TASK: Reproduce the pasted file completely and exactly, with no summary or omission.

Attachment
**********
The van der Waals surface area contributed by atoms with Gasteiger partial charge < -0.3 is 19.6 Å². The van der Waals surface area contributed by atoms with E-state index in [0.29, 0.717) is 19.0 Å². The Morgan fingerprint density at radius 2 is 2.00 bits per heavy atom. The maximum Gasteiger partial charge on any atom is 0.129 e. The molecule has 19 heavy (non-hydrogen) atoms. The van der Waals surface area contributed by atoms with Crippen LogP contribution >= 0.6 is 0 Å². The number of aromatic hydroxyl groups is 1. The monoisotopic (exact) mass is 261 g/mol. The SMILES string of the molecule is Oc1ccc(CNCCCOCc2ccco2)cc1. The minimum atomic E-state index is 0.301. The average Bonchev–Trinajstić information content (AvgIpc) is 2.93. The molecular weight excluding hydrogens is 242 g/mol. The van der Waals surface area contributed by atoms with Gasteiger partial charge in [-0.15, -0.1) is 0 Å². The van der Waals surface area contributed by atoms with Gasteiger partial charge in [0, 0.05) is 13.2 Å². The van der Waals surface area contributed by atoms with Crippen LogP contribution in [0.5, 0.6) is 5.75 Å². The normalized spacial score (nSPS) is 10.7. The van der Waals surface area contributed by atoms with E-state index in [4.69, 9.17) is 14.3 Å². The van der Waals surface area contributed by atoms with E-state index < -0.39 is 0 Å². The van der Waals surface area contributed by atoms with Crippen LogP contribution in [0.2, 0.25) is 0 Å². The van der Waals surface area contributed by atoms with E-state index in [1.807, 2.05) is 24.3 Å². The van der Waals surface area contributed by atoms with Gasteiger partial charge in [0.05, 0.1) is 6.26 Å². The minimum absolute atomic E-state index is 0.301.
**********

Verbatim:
The van der Waals surface area contributed by atoms with Gasteiger partial charge < -0.3 is 19.6 Å². The van der Waals surface area contributed by atoms with E-state index in [0.29, 0.717) is 19.0 Å². The Morgan fingerprint density at radius 2 is 2.00 bits per heavy atom. The maximum Gasteiger partial charge on any atom is 0.129 e. The molecule has 19 heavy (non-hydrogen) atoms. The van der Waals surface area contributed by atoms with Crippen LogP contribution >= 0.6 is 0 Å². The number of aromatic hydroxyl groups is 1. The monoisotopic (exact) mass is 261 g/mol. The SMILES string of the molecule is Oc1ccc(CNCCCOCc2ccco2)cc1. The minimum atomic E-state index is 0.301. The average Bonchev–Trinajstić information content (AvgIpc) is 2.93. The molecular weight excluding hydrogens is 242 g/mol. The van der Waals surface area contributed by atoms with Gasteiger partial charge in [-0.15, -0.1) is 0 Å². The van der Waals surface area contributed by atoms with Gasteiger partial charge in [0, 0.05) is 13.2 Å². The van der Waals surface area contributed by atoms with Crippen LogP contribution in [0.5, 0.6) is 5.75 Å². The normalized spacial score (nSPS) is 10.7. The van der Waals surface area contributed by atoms with E-state index in [4.69, 9.17) is 14.3 Å². The van der Waals surface area contributed by atoms with E-state index < -0.39 is 0 Å². The van der Waals surface area contributed by atoms with Crippen LogP contribution in [0.2, 0.25) is 0 Å². The van der Waals surface area contributed by atoms with E-state index in [1.807, 2.05) is 24.3 Å². The van der Waals surface area contributed by atoms with Gasteiger partial charge in [0.05, 0.1) is 6.26 Å². The minimum absolute atomic E-state index is 0.301.